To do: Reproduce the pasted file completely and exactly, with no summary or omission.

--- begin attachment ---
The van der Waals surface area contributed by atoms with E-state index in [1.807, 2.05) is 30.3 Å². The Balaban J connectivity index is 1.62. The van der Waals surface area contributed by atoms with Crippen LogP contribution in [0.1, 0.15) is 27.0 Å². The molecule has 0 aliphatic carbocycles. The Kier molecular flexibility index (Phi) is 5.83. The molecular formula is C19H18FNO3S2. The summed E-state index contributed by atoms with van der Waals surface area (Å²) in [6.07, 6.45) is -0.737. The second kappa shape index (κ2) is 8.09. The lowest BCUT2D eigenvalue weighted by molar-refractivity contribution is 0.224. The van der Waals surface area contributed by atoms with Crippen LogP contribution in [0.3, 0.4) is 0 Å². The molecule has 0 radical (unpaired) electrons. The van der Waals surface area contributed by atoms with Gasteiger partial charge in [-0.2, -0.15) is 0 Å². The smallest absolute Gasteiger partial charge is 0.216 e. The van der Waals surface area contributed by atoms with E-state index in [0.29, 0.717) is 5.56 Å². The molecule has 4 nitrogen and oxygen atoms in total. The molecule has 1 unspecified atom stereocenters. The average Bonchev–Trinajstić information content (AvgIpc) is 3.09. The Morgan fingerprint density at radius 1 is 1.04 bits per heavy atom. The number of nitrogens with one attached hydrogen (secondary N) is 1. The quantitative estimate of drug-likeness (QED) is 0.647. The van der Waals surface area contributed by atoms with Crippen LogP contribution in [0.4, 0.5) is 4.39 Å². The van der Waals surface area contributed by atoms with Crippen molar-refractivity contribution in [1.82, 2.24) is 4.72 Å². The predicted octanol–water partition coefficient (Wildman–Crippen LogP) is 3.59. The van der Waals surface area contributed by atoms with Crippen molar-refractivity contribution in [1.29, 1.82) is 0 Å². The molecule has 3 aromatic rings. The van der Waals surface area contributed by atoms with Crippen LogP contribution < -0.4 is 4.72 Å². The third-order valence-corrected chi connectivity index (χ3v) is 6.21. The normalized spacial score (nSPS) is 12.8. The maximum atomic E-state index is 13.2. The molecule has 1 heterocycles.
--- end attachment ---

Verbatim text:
The van der Waals surface area contributed by atoms with E-state index in [1.807, 2.05) is 30.3 Å². The Balaban J connectivity index is 1.62. The van der Waals surface area contributed by atoms with Crippen LogP contribution in [0.1, 0.15) is 27.0 Å². The molecule has 0 aliphatic carbocycles. The Kier molecular flexibility index (Phi) is 5.83. The molecular formula is C19H18FNO3S2. The summed E-state index contributed by atoms with van der Waals surface area (Å²) in [6.07, 6.45) is -0.737. The second kappa shape index (κ2) is 8.09. The lowest BCUT2D eigenvalue weighted by molar-refractivity contribution is 0.224. The van der Waals surface area contributed by atoms with Crippen LogP contribution in [0.3, 0.4) is 0 Å². The molecule has 0 radical (unpaired) electrons. The van der Waals surface area contributed by atoms with Gasteiger partial charge in [-0.2, -0.15) is 0 Å². The smallest absolute Gasteiger partial charge is 0.216 e. The van der Waals surface area contributed by atoms with E-state index in [0.29, 0.717) is 5.56 Å². The molecule has 4 nitrogen and oxygen atoms in total. The molecule has 1 unspecified atom stereocenters. The average Bonchev–Trinajstić information content (AvgIpc) is 3.09. The Morgan fingerprint density at radius 1 is 1.04 bits per heavy atom. The number of nitrogens with one attached hydrogen (secondary N) is 1. The quantitative estimate of drug-likeness (QED) is 0.647. The van der Waals surface area contributed by atoms with Crippen LogP contribution in [0.4, 0.5) is 4.39 Å². The van der Waals surface area contributed by atoms with Crippen molar-refractivity contribution in [1.82, 2.24) is 4.72 Å². The predicted octanol–water partition coefficient (Wildman–Crippen LogP) is 3.59. The van der Waals surface area contributed by atoms with Crippen molar-refractivity contribution in [1.29, 1.82) is 0 Å². The molecule has 3 aromatic rings. The van der Waals surface area contributed by atoms with Crippen LogP contribution < -0.4 is 4.72 Å². The third-order valence-corrected chi connectivity index (χ3v) is 6.21. The normalized spacial score (nSPS) is 12.8. The maximum atomic E-state index is 13.2. The molecule has 1 heterocycles.